Tuesday, December 3, 2013

Riske Business: My Hoop Dreams for Derrick Rose

I’ve loved basketball ever since I was a kid. It’s a hobby I care for almost as much as movies.

Being a die-hard fan of the Chicago Bulls, I have been having a lot of trouble recently making sense of the Derrick Rose narrative. How could the basketball gods let an exciting, elite player on the rise go down to devastating knee injuries two seasons in a row? Derrick Rose was supposed to be the white knight – the Chicago area kid who “made it,” unlike the late Benji Wilson, Ronnie Fields or William Gates before him. It seems unfair.

But if I’m being honest with myself, it seems unfair to ME more than anything. My beloved franchise is being held hostage by one player and his injury. Even though they are tied together, I would much rather have another Bulls championship than a healthy Derrick Rose. This makes me feel dirty and sad and I don’t want to feel dirty and sad about my favorite team and their star player. It goes to show you how odd the anger of a sports fan can get when faced with a prolonged injury.

I wanted to have a new perspective, a new narrative about the injury, so I got to thinking about Derrick Rose in relation to William Gates in the great documentary Hoop Dreams. The similarities were eerie. But more importantly, it put gave me a perspective us sports fans don’t usually give to athletes – they are people first and athletes second. Hoop Dreams reminded me that I should be caring less about the accolades and prizes and care more about enjoying the ride.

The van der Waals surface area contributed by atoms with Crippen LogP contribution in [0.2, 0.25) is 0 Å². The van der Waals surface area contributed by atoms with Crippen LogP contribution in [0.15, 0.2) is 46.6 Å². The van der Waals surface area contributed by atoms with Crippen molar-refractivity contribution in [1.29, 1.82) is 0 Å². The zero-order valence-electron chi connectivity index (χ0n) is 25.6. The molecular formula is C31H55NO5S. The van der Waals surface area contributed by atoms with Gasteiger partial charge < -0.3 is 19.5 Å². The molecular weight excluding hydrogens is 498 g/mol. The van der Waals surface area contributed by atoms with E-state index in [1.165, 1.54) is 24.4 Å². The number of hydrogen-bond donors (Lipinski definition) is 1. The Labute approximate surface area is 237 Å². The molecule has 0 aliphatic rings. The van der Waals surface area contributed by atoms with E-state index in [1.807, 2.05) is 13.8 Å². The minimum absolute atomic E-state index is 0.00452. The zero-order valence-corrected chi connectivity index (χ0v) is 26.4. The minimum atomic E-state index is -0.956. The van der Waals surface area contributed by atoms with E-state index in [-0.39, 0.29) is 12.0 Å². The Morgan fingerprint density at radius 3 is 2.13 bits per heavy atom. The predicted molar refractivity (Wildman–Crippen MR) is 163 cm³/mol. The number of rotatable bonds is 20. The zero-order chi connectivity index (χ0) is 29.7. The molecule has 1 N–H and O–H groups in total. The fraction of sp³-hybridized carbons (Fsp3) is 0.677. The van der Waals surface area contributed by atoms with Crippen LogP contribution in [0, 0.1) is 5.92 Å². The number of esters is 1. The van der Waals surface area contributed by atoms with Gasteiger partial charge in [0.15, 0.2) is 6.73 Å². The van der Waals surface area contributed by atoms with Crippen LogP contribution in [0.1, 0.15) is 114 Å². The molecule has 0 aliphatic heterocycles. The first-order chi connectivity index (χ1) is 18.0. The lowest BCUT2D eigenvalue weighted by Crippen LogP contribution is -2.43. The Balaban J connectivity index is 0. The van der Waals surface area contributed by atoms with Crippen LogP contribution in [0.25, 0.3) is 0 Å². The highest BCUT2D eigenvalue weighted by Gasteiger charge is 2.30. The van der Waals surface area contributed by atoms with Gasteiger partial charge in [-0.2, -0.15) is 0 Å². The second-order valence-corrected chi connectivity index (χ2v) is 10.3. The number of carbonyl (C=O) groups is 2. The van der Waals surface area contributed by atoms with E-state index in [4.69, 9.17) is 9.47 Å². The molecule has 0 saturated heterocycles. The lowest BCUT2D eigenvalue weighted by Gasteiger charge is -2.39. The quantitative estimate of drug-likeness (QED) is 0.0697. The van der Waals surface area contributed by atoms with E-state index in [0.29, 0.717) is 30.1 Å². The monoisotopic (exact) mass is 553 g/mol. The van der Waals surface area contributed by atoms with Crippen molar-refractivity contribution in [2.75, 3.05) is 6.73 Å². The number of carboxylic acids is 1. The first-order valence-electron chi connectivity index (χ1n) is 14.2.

Basketball takes on an almost mythic quality in the Chicago area. It might be hard to understand if you are not from here. Chicago basketball fans adopt junior high phenoms, track their high school careers, scout them in college and cross their fingers that one day a local kid like NBA great Isaiah Thomas, Miami Heat superstar Dwayne Wade or current Duke freshman Jabari Parker will make good and maybe even one day don a Bulls jersey and lead the team back to glory. It finally happened in 2008, when the Bulls drafted local Simeon High School star Derrick Rose out of the University of Memphis. It was sort of a miracle that Rose ended up on the Bulls; going into that draft’s lottery, the statistical probability of the Bulls ending up with the number one pick was 1.7%. And they hit it and could draft Rose. One of our kids was going to “make it." And they were going to “make it” in Chicago – where they belong. Finally. It’s as if the basketball gods were smiling on us and a hero’s journey was lining up perfectly. The narrative was too perfect for this good fortune not to mean something, i.e. another Chicago basketball dynasty with Rose at the helm.